Good old human nature; when we are told “Don’t do…..” we try our hardest to ignore this simple warning and go ahead and just do what we want. In this tale, we have a group of teens who are warned off a video tape but in their need to see something racy, they steal the tape head of home and watch the horrors unfold.
Writer Pat Shand, on a spring break of sorts from his work on the ongoing Grimm Fairy Tales book, crafts a tale in which, well to put it simply, isn’t that full of terror. The problem isn’t his alone however; the format of a Zenescope book means that you get a bit of blurb telling you, in their ongoing books, what’s happened before. Here, the blurb is there, but pretty much gives the twist away. Still, there is enough in the story idea to work around that. But unfortunately that is not what happens. Instead, we get a story that hits all the beats as described by the blurb. Even the normally fun dialogue that Shand is capable of is non-existent, in its place is a stereotypical script for stereotypical characters.
Marc Rosete is a bit of a Zenescope veteran and as such, you pretty much know what you are going to get. Is that a good thing? Well, that depends on the reader. For me, I look for the art to lift an uninspiring story. Unfortunately, the staid lines and lack of any real movement through the various panel set ups gives the book a complacent look. I understand that the square panels on certain pages are meant to look like we are watching the video from the characters point of view, which I guess shows a level of versatility, but doesn’t help the story by giving it such an uniformed appearance for large parts. Colors are provided by a couple of people, Marco Lesko and Valentina Cuomo. Both do an ok job, the fact that for the much part you may not be able to tell the difference from after page 11, is either a job well done or another nod to complacency, depending on your point of view.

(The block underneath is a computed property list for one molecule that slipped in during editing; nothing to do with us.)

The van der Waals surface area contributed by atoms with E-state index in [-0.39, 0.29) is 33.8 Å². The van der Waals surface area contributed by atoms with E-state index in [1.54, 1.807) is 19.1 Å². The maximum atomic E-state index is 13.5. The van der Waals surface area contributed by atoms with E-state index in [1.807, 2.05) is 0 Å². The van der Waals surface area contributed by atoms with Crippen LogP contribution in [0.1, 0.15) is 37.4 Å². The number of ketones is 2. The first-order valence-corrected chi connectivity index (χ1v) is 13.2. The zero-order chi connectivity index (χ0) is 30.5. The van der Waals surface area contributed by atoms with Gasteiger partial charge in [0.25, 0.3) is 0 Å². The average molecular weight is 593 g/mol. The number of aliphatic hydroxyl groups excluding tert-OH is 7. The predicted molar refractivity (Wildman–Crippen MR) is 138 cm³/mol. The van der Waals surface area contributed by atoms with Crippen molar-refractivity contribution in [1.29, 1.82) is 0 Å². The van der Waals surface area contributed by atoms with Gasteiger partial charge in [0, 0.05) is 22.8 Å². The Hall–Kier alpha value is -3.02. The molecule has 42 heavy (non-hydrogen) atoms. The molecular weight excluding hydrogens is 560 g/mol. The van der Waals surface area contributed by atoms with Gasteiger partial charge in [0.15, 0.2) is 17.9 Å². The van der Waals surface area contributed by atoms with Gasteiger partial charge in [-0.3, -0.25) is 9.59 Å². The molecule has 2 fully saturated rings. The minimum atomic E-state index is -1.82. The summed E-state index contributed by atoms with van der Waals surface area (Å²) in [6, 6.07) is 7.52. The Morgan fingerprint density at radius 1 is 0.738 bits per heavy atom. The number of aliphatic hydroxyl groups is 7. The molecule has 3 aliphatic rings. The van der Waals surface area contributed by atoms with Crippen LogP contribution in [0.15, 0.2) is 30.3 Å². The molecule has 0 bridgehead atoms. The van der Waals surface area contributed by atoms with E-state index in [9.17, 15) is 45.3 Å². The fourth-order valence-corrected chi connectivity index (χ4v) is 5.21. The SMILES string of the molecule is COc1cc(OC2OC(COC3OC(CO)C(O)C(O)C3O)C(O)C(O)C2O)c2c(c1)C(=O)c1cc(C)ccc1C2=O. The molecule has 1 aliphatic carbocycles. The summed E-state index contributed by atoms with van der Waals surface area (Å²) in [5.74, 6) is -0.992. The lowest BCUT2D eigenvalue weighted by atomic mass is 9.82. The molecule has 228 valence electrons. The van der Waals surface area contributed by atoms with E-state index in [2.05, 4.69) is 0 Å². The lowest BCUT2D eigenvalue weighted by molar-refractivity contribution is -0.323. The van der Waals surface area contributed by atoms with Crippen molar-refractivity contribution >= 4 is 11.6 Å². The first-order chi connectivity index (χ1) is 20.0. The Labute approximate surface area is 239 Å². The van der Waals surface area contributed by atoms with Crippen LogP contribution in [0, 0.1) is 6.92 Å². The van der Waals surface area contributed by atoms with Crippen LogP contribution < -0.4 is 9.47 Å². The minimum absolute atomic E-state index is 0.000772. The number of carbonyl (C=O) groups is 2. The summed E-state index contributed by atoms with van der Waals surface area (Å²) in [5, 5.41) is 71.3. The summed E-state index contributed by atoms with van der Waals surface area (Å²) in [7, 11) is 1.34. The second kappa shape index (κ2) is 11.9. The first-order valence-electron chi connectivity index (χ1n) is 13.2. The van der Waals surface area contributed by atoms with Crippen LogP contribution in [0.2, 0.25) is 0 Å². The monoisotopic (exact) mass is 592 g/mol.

This volume of Tales of Terror started well, but has kind of fallen at the scary hurdle recently. Whilst I am sure that there are outside impacts, the glut of horror titles that seem popular at the cinema for example, shouldn’t detract from a Terror book. Sure, it can be hard to gauge what is acceptable for a varied readership, but when the most horrifying thing in the book is that the gang are watching a VHS tape and not a Blu-ray or even a DVD you know that you may have missed the mark. Zenescope will have to hope that if I say “Don’t buy this book”, that human nature prevails.